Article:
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8 surprising ways you’re ruining your job interview

a skeptical caucasian male interviewer listening to an asian female interviewee; conversation happening over a laptop
There are some not-so-obvious ways you might be ruining your job interviews.

Want to ace a job interview? Don’t chew gum. Don’t dress like a slob. Don’t curse. You know all this. But what about less-evident ways to have your name land in the “do not hire” pile?

Cloud communications company Ringover recently surveyed 1,200 people with remote and in-person interview experience across different fields and age groups.

Several faux pas, like lateness or improper research, might be obvious, noted the company’s CEO and co-founder, Renaud Charvet, but other off-putting job interview behaviors may surprise you — such as not bringing copies of your résumé, making jokes or even asking for two or more sugars in a hot drink, said Charvet.

In a competitive job market, Charvet advises interviewees to take no risks when it comes to interview etiquette. Other experts agree.

Most people know that arriving late to a job interview is a faux pas. Getty Images
Most people know that arriving late to a job interview is a faux pas. Getty Images

“Mastering interview etiquette is just as important as polishing your résumé,” said Kraig Kleeman, founder and CEO of the New Workforce.

He emphasized that by avoiding blunders and focusing on presenting yourself authentically and professionally, you’ll have a much better shot at leaving a lasting impression. “Interviews are like blind dates,” he said. “You can charm your way into the hearts of your potential employer, or you can leave them wondering why they even agreed to meet you.”

Ahead, some common mistakes that give interviewers the ick.

Asking for interview-related expenses

Jeff Herzog — president of FPC National, a nationwide network of over 60 executive search firms based in Long Island — warns against inquiring about reimbursement for interview-related expenses.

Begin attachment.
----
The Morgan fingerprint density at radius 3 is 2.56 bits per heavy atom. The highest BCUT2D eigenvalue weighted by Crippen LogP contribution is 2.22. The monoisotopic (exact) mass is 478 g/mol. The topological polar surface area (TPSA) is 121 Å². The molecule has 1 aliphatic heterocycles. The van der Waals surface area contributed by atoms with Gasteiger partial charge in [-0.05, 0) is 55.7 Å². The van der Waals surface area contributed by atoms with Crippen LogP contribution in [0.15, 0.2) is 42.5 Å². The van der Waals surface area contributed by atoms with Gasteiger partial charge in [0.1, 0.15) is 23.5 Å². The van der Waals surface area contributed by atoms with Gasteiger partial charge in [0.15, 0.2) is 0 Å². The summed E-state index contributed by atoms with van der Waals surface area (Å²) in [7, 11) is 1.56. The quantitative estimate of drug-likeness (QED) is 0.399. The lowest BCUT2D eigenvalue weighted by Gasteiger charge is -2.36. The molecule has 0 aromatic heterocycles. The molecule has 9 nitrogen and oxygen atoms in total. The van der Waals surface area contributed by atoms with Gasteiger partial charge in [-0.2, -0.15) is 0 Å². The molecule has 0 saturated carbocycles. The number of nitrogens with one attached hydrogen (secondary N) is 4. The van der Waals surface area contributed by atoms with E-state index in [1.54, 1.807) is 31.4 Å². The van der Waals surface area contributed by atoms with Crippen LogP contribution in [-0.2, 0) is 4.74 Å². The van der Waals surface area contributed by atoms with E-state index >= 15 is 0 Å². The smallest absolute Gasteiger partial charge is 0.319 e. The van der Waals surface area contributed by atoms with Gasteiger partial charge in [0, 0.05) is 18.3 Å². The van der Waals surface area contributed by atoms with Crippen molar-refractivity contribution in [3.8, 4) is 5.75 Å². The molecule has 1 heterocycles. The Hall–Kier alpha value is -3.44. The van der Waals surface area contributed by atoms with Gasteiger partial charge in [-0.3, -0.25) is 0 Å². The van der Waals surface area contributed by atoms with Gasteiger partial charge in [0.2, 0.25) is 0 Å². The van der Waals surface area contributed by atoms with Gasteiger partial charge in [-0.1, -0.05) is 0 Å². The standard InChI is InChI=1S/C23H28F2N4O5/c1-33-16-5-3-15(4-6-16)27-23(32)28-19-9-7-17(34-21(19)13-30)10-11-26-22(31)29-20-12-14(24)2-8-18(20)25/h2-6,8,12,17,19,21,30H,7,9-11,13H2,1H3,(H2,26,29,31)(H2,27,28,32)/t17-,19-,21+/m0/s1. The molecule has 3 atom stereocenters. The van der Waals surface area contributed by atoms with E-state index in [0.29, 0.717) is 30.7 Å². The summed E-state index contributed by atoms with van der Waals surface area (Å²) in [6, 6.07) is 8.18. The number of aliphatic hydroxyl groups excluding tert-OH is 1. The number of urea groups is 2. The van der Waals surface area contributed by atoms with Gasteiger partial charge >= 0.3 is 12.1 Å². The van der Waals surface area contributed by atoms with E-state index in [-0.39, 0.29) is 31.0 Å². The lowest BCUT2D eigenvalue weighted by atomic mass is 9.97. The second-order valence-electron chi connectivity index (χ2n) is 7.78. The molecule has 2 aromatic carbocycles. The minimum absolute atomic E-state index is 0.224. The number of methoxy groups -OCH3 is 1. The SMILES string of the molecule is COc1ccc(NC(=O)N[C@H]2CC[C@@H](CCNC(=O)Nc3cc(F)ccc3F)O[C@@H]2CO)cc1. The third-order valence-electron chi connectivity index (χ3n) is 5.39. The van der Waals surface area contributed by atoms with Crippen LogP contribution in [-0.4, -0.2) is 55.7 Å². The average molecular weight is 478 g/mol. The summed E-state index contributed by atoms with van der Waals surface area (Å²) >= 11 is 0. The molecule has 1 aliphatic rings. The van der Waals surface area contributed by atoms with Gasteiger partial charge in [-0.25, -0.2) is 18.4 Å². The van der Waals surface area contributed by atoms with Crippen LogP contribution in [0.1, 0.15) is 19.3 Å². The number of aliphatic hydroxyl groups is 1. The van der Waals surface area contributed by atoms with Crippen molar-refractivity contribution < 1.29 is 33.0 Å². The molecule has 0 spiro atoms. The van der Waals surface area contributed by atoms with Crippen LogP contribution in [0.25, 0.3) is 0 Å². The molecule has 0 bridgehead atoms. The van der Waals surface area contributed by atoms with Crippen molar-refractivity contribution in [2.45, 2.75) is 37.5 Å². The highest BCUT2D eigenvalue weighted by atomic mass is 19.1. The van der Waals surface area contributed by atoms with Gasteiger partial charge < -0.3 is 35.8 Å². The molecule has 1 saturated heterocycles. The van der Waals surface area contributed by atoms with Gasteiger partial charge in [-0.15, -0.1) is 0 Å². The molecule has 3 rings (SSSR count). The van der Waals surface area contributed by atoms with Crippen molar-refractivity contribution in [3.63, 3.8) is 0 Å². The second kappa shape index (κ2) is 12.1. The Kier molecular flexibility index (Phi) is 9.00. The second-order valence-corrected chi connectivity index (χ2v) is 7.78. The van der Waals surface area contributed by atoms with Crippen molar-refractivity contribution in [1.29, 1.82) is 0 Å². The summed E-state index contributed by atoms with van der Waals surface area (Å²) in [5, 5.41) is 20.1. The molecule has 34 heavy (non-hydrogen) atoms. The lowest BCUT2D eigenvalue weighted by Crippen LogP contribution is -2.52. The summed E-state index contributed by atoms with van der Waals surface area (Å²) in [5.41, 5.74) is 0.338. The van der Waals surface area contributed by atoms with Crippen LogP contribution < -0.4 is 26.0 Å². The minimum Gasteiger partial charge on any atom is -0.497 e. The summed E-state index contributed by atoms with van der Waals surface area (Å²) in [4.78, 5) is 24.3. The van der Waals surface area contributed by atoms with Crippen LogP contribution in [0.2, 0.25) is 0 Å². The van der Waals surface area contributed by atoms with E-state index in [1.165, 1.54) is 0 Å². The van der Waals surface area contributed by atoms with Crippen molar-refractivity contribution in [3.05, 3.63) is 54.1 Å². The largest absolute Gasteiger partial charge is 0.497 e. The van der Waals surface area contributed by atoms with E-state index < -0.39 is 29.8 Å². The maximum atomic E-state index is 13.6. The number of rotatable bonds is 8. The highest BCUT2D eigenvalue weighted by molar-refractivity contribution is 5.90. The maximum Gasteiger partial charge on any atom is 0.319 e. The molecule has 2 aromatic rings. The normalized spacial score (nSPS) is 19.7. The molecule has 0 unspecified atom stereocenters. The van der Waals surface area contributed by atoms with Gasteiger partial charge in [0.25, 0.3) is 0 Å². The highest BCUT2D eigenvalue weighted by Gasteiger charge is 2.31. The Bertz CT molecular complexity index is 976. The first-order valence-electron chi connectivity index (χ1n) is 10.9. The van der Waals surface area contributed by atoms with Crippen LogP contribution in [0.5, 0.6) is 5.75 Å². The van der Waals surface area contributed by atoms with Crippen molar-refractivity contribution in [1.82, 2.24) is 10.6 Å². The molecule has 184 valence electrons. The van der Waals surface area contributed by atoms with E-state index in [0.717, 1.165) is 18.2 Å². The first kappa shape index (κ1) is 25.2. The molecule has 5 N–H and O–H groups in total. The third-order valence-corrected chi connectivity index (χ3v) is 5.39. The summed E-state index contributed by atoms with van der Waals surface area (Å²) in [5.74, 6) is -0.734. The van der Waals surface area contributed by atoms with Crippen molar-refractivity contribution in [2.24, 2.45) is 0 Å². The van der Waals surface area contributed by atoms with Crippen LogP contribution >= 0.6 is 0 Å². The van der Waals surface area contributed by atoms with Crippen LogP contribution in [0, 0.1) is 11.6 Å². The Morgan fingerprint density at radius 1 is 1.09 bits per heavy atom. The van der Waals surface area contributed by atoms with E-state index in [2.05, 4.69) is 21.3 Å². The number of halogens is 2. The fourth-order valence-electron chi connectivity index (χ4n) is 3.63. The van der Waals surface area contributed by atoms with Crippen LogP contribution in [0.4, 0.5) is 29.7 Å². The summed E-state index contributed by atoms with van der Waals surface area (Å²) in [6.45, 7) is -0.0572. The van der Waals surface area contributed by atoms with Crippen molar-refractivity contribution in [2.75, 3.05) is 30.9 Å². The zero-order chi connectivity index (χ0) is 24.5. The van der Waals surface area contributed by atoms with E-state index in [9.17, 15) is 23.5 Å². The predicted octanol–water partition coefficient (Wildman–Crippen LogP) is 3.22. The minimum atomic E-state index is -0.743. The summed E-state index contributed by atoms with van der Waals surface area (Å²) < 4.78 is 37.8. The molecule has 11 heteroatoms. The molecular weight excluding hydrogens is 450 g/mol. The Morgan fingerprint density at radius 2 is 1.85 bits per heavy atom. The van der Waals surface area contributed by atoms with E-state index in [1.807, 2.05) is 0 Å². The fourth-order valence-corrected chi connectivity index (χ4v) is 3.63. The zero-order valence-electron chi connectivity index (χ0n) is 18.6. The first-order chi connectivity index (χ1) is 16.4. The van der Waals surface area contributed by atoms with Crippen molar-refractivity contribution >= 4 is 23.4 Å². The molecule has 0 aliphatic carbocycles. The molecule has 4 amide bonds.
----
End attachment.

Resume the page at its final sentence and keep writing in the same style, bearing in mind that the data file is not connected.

“It’s essential to understand that regardless of whether you’ve incurred costs such as tolls, parking fees, train tickets or taxi fare, asking about reimbursement during the interview process can be perceived as unprofessional,” said Herzog, who estimates he has conducted 10,000 interviews in the course of 27 years. “Companies typically communicate upfront if they will cover travel expenses for interviews.”
Reframe your perspective by considering the cost associated with your interview as “an investment in yourself and your future.”

Talking about your personal life too much

There’s a difference between a little small talk and a rambling life story. Getty Images
There’s a difference between a little small talk and a rambling life story. Getty Images

Yes, a little chitchat is normal, but Cierra Gross — CEO of Caged Bird HR, a human resources support company in New York City — sees job candidates ramble on about their personal lives all too often.

“The interviewer is, of course, going to be kind, but they also have a job to do, which is to assess if you are the best candidate for the role,” she said. “Rambling about your personal life not only gives the opportunity to introduce bias into the interview but also can preclude the interviewer from doing their job, which decreases the chance of you landing the role.”

Asking too many questions at the end of the interview

We know, you want to show you did your homework and that you’re eager to get the offer. That said, Gross believes that asking one or two questions to your interviewer at the end of the conversation is plenty. “Three questions can come off as you are being critical of the company, so prepare one or two questions, then let the interviewer wrap the interview up,” she said.

Not treating a recruiter with respect

It’s best to regard every interview as a valuable use of your time. Getty Images
It’s best to regard every interview as a valuable use of your time. Getty Images